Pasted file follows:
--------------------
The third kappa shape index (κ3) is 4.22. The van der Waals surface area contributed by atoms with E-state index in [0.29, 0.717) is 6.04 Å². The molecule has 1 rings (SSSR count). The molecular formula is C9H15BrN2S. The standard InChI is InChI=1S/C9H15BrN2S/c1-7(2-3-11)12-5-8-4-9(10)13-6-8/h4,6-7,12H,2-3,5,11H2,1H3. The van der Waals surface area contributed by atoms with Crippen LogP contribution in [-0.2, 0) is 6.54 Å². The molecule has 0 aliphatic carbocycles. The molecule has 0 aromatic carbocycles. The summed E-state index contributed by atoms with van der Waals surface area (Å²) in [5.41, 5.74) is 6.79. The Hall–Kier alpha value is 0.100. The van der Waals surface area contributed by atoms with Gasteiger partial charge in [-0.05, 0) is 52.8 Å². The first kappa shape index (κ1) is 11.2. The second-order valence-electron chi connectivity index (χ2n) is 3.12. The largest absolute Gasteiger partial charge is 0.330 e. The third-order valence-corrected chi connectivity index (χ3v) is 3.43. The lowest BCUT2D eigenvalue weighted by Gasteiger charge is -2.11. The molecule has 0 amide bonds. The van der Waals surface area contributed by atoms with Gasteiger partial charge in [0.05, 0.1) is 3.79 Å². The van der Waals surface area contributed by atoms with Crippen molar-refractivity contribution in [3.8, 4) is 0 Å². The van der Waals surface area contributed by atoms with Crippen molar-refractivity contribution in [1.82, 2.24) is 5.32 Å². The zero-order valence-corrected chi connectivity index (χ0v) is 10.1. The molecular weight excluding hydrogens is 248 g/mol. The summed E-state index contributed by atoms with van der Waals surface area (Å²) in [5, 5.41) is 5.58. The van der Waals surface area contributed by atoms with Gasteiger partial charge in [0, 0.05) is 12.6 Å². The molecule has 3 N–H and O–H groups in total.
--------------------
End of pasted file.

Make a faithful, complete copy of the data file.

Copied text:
The third kappa shape index (κ3) is 4.22. The van der Waals surface area contributed by atoms with E-state index in [0.29, 0.717) is 6.04 Å². The molecule has 1 rings (SSSR count). The molecular formula is C9H15BrN2S. The standard InChI is InChI=1S/C9H15BrN2S/c1-7(2-3-11)12-5-8-4-9(10)13-6-8/h4,6-7,12H,2-3,5,11H2,1H3. The van der Waals surface area contributed by atoms with Crippen LogP contribution in [-0.2, 0) is 6.54 Å². The molecule has 0 aliphatic carbocycles. The molecule has 0 aromatic carbocycles. The summed E-state index contributed by atoms with van der Waals surface area (Å²) in [5.41, 5.74) is 6.79. The Hall–Kier alpha value is 0.100. The van der Waals surface area contributed by atoms with Gasteiger partial charge in [-0.05, 0) is 52.8 Å². The first kappa shape index (κ1) is 11.2. The second-order valence-electron chi connectivity index (χ2n) is 3.12. The largest absolute Gasteiger partial charge is 0.330 e. The third-order valence-corrected chi connectivity index (χ3v) is 3.43. The lowest BCUT2D eigenvalue weighted by Gasteiger charge is -2.11. The molecule has 0 amide bonds. The van der Waals surface area contributed by atoms with Gasteiger partial charge in [0.05, 0.1) is 3.79 Å². The van der Waals surface area contributed by atoms with Crippen molar-refractivity contribution in [3.8, 4) is 0 Å². The van der Waals surface area contributed by atoms with Crippen molar-refractivity contribution in [1.82, 2.24) is 5.32 Å². The zero-order valence-corrected chi connectivity index (χ0v) is 10.1. The molecular weight excluding hydrogens is 248 g/mol. The summed E-state index contributed by atoms with van der Waals surface area (Å²) in [5, 5.41) is 5.58. The van der Waals surface area contributed by atoms with Gasteiger partial charge in [0, 0.05) is 12.6 Å². The molecule has 3 N–H and O–H groups in total.